Dublin in The Rare Old Times, by Pete St. John, is a beautiful and poignant folk song about Dublin, its history and change. It’s full of pathos, remorse, and nostalgia, a story told by an old man whose identity has been overtaken by time, and made redundant. It’s also a story about technology and its impact on people and culture, and how the architecture of a city can redefine its people.
The song opens with remembrances of heroes and about the city, and the history that is embedded in the walls and structures that made up Dublin – but that is gone now. Memory, it seems, is all that is left. The narrator – Sean – remembers a girlfriend he lost, and a job that became irrelevant as technology made barrel making (coopering) an unnecessary trade. His old house was replaced – by ‘progress’, he says – a word dripping with resentment. His house was a fine house it seems, it served him well, but some external force, some outside actor decided that it would be in the interests of the city, of the society, to have it removed.
The buildings he remembers as a child are all gone now, and their passing seems somehow to attack his memory, and by extension his identity. ‘The Pillar and the Met have gone, the Royal long since pulled down’ – these were meeting places and dance halls, where he probably courted Peggy Dignan; these were the contexts within which his youth was spent, his identity was formed. These were buildings – technologies – that Sean used to express himself, to define himself. These technologies were his life, they were how he lived. They’re gone now, and ‘progress’ has swallowed his house, and his trade, all parts of his self. They are replaced by ‘grey unyielding concrete’, which is three things: it is grey, meaning it is devoid of colour, character and life. It is devoid of meaning, for Sean at least, something entirely irrelevant and alien. It is unyielding – it is overwhelming, irresistible; these new technologies, new forces, like time itself cannot be opposed. And it is concrete – it is physical, forceful, solid, strong. There is no going back to what was before, there is a finality to it all.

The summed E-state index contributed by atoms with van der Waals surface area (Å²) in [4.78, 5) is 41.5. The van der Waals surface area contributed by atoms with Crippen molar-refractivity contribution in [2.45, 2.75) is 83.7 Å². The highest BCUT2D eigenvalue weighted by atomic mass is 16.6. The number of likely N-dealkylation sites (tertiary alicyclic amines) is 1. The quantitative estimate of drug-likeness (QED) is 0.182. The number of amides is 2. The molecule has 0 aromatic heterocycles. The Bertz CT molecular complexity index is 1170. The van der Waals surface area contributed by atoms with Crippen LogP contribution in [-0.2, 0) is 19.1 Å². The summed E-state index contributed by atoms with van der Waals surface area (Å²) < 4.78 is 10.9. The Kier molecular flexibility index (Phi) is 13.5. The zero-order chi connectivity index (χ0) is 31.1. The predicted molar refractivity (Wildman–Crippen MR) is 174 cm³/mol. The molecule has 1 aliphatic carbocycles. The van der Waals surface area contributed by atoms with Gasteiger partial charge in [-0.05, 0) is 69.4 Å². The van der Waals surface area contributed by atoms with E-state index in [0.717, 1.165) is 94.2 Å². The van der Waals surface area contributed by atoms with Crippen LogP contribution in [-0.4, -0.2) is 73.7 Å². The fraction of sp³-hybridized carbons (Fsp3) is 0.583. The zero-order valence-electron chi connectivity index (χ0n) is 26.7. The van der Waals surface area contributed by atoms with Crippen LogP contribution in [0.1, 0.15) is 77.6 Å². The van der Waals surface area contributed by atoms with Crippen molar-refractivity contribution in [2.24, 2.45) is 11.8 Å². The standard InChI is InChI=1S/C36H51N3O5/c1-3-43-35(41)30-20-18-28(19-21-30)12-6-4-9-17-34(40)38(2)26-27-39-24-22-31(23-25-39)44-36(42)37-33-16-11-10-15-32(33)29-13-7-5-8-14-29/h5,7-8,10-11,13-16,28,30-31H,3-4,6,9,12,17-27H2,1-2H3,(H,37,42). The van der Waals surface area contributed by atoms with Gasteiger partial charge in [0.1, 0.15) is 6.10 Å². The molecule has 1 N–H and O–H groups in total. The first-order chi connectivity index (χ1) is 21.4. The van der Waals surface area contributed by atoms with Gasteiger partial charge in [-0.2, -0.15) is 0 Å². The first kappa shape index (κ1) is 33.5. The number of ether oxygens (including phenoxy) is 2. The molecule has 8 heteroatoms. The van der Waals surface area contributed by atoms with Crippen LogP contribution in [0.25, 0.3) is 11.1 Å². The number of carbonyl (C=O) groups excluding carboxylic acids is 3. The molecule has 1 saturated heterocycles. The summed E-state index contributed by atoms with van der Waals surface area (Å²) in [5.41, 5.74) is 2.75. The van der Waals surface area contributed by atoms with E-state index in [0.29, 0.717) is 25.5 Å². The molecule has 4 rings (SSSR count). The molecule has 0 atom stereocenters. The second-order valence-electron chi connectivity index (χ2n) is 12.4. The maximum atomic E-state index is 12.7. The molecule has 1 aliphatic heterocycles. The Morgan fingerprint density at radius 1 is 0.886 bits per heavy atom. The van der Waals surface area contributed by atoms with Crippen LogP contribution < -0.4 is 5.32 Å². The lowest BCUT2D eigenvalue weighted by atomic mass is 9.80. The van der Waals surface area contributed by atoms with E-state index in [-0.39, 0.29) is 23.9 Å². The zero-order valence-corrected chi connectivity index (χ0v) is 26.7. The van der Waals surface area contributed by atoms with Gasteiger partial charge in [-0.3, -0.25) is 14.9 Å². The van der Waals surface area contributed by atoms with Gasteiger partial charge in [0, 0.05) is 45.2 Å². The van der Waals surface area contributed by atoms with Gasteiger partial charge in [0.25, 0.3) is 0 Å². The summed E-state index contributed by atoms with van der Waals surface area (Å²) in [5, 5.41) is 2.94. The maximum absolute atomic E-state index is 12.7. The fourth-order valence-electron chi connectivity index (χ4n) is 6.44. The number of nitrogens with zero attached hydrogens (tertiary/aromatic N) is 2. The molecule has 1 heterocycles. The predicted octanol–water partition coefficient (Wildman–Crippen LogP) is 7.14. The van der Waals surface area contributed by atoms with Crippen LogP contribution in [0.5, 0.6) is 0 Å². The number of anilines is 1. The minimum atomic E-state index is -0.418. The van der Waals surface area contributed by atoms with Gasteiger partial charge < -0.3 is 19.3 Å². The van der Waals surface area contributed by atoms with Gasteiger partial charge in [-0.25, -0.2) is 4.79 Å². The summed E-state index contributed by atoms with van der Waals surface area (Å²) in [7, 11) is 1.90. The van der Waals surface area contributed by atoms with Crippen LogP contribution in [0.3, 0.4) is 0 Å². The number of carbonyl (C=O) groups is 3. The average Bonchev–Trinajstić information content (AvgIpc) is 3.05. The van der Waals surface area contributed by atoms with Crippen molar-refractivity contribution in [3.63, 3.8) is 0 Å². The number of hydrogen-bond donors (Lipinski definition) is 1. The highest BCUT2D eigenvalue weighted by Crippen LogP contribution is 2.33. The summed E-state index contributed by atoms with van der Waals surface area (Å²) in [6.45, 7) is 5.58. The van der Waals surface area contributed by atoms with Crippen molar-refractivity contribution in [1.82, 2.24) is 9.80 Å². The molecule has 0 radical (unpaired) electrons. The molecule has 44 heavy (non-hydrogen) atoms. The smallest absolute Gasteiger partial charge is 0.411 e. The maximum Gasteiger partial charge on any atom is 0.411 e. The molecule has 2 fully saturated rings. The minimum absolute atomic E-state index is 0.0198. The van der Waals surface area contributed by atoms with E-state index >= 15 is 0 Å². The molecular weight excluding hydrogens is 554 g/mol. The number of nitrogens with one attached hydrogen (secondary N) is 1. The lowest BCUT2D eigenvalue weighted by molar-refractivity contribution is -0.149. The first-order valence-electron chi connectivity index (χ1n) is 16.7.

Sean says goodbye to the river – the Liffey – the waters of which remain probably the only thing that hasn’t really changed. The river still broadly wends the same path it did when he was a boy. Sean can’t stay and watch the new city – presumably because he’s old, and has to move on to the next life, but also because he’s fed up with all this change. He mentions the new glass cages, as much an architectural description as a critique on modern work: office workers, trapped inside. His memories are dear to him – they are who he is – and he doesn’t want to replace them with new ones, he doesn’t want to recreate for himself a new identity. That would be too painful. He wants to remain who he is, incongruous and all as that might be. And that doesn’t fit with the city.
There is nothing positive in Sean’s story, and his reflections; he is bitter, as he admits in the song. For new people being born into the city, it is a better functioning city than the one into which he was born – but he doesn’t even concede this. Time and technology have raced past him, denying his identity almost as soon as it had been established. This is a song about Dublin, but these are themes that echo around the world. As we consider technology choices, and empathetic cities, it is critically important that time is factored in – that technology respects older identities and makes cultural life improved. Technology in the smarter city needs to be as much about the past as it is about the future, accommodating people who have an identity constructed in the past as well as ambitions for the future.
Dublin in the Rare Old Times
Pete St. John
Raised on songs & stories, heroes of renown
The passing tales & glories that once was Dublin town
The hallowed halls & houses, the haunting childrens’ rhyme
That once was Dublin city in the rare ould times
Ring a ring a rosie, as the light declines
I remember Dublin city in the rare ould times
My name it is Sean Dempsey, as Dublin as can be
Born hard & late in Pimlico, in a house that ceased to be
By trade I was a cooper, lost out to redundancy
Like my house that fell to progress, my trade’s a memory
And I courted Peggy Dignan, as pretty as you please
A rogue & a child of Mary, from the rebel liberties
I lost her to a student chap with a skin as black as coal
When he took her off to Birmingham, she took away my soul
The years have made me bitter, the gargle dims me brain
‘Cause Dublin keeps on changing & nothing seems the same
The Pillar & the Met have gone, the Royal long since pulled down
As the great unyielding concrete makes a city of my town
Fare thee well sweet Anna Liffey, I can no longer stay
And watch the new glass cages, that spring up along the quay
My mind’s too full of memories, too old to hear new chimes
I’m part of what was Dublin in the rare ould times